CA Opportunity Zones: Guiding Principles on Outcomes & Metrics
Opportunity Zones are a community development program authorized by the federal Tax Cuts and Jobs Act (2017), with the goal of encouraging patient capital to invest in long-term community development projects. The federal legislation allows newly authorized Opportunity Funds to aggregate and deploy capital by investing a minimum of 90% of assets in designated census tracts and investment types. In return, investors in Opportunity Funds can defer, reduce and even eliminate their federal capital gains taxes after five to ten years of local investment. Read more about how Third Sector sees Opportunity Funds as a potentially transformative economic tool here.
Over the coming weeks, Governor Newsom’s administration and the CA legislature will need to announce a finalized Opportunity Zone (OZ) policy and approach. As a national expert on how to tie government resources to social outcomes, Third Sector is excited to share guiding principles to help inform any potential OZ legislation.
Third Sector’s Approach to Impact Management
Third Sector brings over 8 years of experience helping governments, service providers, community-based organizations, and other stakeholders identify and improve their social impact. Our proven approach to managing, improving, and achieving outcomes operates on five key components.
We outline guiding principles to apply these components to any CA OZ legislation below.
Selecting Outcomes & Metrics
Third Sector recommends identifying priority outcomes and specific metrics, regardless of whether they are tied to tax conformity incentives. These high-level outcomes goals (e.g., affordable housing) and specific metrics (e.g., number of formerly homeless individuals who have been stably housed as a result of an OZ project) will provide focus to state and regional administrators as they work to support, build, and launch OZ projects in CA.
Three guiding criteria can help identify priority outcomes, and clarify whether a potential outcome is appropriate for prioritization in any legislation or as a basis for tax conformity.
- Alignment: Is this an outcome that aligns with the overall goal of the OZ program? Do residents of and community members in OZs value this outcome?
- Impact: Is there a reason to believe, or existing evidence, that a potential OZ project can actually impact this outcome?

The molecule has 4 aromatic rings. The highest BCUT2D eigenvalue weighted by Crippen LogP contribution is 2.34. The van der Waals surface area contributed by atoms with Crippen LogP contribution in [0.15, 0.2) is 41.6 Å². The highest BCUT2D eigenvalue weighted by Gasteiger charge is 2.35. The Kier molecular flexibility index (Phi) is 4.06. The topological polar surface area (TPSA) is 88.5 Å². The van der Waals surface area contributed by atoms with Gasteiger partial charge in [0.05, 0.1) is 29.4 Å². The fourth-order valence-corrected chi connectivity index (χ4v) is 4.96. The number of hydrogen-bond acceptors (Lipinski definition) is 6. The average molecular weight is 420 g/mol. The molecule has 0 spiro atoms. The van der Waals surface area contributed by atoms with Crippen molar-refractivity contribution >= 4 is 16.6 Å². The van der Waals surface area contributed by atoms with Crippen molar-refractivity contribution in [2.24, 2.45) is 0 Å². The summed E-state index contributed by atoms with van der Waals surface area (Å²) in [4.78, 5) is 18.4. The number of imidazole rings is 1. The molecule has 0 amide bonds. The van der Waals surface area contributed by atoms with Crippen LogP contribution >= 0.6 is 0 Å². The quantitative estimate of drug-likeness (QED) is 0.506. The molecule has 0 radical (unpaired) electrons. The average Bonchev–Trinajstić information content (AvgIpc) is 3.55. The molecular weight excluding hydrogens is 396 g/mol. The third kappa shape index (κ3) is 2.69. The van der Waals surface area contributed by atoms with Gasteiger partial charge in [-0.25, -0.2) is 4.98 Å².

- Measurability: Is the data on this outcome accessible? Does the achievement of this outcome and the collection of relevant data fall within the time horizon of the OZ program? Are there proxies that are more easily measured?
In addition to outcomes such as housing, clean energy, etc., legislation and reporting may identify priority process measures that will help the state measure quality implementation of the OZ program. Process measures may include amount of funds deployed, the location, stakeholders engaged during project construction, etc. The above principles can also be used to narrow down the priority list of process measures as well.
Data Access & Continuous Improvement
Although there will likely be reporting requirements for CA OZ funds who wish to take advantage of conformity, administrative data should be used to validate the achievement of these outcomes, where possible. Any CA OZ legislation should ideally identify the following components of a data access and sharing strategy. Alternatively, the legislation could direct GoBiz, or a different CA administrative body, to determine the following:
- Additional data sources that will be used to validate the achievement of the priority OZ outcomes
- Parties responsible for producing an outcomes report
- The timelines and standards for this outcomes report (e.g., frequency, required content, etc.) and process for sharing publicly
However, simply reporting on OZ outcomes is not enough to enable success of the program in CA: we should also build in a process for continuous improvement. A pre-defined continuous improvement process can ensure that CA remains flexible and responsive to community needs, especially if the desired outcomes are not being achieved. For example, as a result of an OZ continuous improvement process, five years in, we might change regional zoning, state subsidies and support, or other state OZ-related policies and funding allocations.